Peter Šťastný (PPE). (SK) Mr President, regardless of who thinks what, and who agrees or disagrees with alternative lifestyles, we must all agree that violence is no solution. The EU must be a guarantor and a strong promoter of the principle that all people are equal. Rights, freedoms and dignity must be respected for every individual in all corners of the earth.

If, somewhere in Africa, in the name of historical custom and tradition, there is silent toleration of such violence, even though it is often illegal, the EU must act and apply all of its levers for the total elimination of such practices. Enforcement of the law and its consistent application, even if they do not totally eliminate these practices, will surely reduce them to a bare minimum.


  Zuzana Brzobohatá (S&D). (CS) Mr President, the discrimination and persecution of people with a homosexual or transsexual orientation is a sad fact in most African countries. Female homosexuality is illegal and punishable in 27 African countries. The situation is worst in Somalia, Sudan, Mauritania and Uganda, where lesbian women even face the death penalty. This is a gross breach of human rights, which stipulate equality and freedom regardless of gender or sexual orientation.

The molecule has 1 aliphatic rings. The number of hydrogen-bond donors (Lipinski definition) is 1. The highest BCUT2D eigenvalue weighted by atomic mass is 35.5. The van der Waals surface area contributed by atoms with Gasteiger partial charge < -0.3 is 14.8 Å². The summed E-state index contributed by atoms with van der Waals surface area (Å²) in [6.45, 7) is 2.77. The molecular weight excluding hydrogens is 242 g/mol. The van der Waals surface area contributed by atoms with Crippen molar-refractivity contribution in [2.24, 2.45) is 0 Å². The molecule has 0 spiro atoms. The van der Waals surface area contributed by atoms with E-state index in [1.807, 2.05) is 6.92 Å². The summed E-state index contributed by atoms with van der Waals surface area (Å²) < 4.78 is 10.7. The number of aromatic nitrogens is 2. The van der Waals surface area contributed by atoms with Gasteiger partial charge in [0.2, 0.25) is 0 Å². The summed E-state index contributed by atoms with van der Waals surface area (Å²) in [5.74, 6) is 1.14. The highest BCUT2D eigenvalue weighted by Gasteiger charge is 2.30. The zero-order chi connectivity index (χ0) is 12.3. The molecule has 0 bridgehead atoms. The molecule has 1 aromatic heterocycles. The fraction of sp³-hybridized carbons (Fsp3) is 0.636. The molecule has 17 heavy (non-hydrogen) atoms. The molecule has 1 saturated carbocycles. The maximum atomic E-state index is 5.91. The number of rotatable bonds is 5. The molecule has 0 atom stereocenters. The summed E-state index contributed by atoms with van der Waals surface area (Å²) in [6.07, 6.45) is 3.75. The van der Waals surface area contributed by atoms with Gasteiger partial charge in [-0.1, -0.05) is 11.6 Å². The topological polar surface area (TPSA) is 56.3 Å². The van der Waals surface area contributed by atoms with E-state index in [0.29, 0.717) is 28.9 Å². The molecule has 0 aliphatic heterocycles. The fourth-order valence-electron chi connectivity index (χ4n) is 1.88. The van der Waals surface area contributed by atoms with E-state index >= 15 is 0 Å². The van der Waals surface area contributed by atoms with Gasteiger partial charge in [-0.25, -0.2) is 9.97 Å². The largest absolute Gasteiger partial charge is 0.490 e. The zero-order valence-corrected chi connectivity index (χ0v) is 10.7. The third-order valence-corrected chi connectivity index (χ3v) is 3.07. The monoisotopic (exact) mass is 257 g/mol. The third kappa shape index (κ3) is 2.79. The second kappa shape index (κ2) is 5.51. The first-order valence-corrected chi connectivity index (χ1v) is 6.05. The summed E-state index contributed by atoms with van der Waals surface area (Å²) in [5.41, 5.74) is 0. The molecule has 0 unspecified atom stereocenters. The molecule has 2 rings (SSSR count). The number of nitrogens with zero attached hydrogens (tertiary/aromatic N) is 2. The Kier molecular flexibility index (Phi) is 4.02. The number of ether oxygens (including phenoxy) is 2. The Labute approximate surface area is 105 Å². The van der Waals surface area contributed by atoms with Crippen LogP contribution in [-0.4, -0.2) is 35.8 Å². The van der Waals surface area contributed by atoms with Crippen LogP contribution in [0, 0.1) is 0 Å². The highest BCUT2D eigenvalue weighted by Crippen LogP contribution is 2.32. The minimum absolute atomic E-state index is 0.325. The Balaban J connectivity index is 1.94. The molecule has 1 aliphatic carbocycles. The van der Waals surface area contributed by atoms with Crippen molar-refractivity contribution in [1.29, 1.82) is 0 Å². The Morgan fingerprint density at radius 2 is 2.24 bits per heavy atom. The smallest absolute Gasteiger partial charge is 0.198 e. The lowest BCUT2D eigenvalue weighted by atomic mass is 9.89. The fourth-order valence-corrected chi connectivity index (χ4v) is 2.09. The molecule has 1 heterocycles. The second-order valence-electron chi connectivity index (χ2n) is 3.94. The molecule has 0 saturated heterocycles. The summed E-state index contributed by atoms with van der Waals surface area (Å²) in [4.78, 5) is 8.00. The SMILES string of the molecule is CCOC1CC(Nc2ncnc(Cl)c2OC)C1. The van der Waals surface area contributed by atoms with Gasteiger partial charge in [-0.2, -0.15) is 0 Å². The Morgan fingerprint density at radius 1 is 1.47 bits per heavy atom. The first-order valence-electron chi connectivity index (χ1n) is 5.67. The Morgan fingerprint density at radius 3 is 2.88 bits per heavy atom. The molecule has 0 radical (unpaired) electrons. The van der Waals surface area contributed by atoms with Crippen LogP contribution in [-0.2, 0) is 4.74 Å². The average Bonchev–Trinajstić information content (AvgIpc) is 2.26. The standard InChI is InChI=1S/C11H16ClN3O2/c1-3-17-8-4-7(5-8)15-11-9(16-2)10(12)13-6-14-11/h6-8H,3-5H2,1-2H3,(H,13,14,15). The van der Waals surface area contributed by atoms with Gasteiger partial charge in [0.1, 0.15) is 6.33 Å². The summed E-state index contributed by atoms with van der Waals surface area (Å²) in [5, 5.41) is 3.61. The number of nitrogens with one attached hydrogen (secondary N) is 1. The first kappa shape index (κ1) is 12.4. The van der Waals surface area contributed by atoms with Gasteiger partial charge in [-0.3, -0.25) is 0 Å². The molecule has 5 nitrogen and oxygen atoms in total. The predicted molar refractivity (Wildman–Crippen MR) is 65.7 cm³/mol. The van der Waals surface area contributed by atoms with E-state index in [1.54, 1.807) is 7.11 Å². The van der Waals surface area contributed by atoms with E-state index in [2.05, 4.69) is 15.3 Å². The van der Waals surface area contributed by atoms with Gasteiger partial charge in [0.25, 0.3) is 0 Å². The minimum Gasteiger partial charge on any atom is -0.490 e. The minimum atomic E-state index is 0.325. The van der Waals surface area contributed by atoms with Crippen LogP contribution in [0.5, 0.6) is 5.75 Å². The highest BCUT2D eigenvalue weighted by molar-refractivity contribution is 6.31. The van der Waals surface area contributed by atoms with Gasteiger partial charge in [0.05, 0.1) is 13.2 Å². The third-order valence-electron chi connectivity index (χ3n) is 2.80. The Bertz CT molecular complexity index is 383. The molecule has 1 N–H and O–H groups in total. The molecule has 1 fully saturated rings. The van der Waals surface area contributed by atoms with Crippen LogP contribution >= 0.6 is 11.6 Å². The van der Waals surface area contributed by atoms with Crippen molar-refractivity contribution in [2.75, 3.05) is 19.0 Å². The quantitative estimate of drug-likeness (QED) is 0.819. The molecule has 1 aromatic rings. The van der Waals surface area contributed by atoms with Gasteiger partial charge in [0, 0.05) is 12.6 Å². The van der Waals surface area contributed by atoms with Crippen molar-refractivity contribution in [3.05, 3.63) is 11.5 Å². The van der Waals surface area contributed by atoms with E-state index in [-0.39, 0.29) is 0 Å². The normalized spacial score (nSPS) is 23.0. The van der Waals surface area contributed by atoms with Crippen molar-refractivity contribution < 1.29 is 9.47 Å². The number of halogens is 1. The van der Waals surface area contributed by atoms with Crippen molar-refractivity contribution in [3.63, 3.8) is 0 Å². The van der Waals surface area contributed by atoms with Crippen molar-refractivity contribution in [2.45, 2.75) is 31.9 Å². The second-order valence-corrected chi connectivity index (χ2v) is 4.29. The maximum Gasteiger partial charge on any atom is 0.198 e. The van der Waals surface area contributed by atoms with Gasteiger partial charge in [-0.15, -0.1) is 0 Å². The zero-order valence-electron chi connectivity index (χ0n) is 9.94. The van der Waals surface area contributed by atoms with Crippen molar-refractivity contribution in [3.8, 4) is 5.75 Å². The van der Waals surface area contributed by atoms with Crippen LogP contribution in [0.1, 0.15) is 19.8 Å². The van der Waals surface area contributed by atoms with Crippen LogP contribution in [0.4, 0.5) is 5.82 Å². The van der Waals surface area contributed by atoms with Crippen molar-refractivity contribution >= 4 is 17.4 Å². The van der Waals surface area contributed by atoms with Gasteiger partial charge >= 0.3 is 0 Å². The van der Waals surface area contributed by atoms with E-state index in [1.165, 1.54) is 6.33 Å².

In my opinion, there is a great danger of homosexual women and the activists that fight for their rights being lynched. I utterly condemn the murder and corrective rape of women, which is, unfortunately, on the increase in many African countries. This is not just violence against lesbians, but violence against women in general. Women are generally at risk of violence and discrimination, regardless of their orientation. Even heterosexual women may become victims of stigmatisation and discrimination if their lifestyle fails to meet local standards.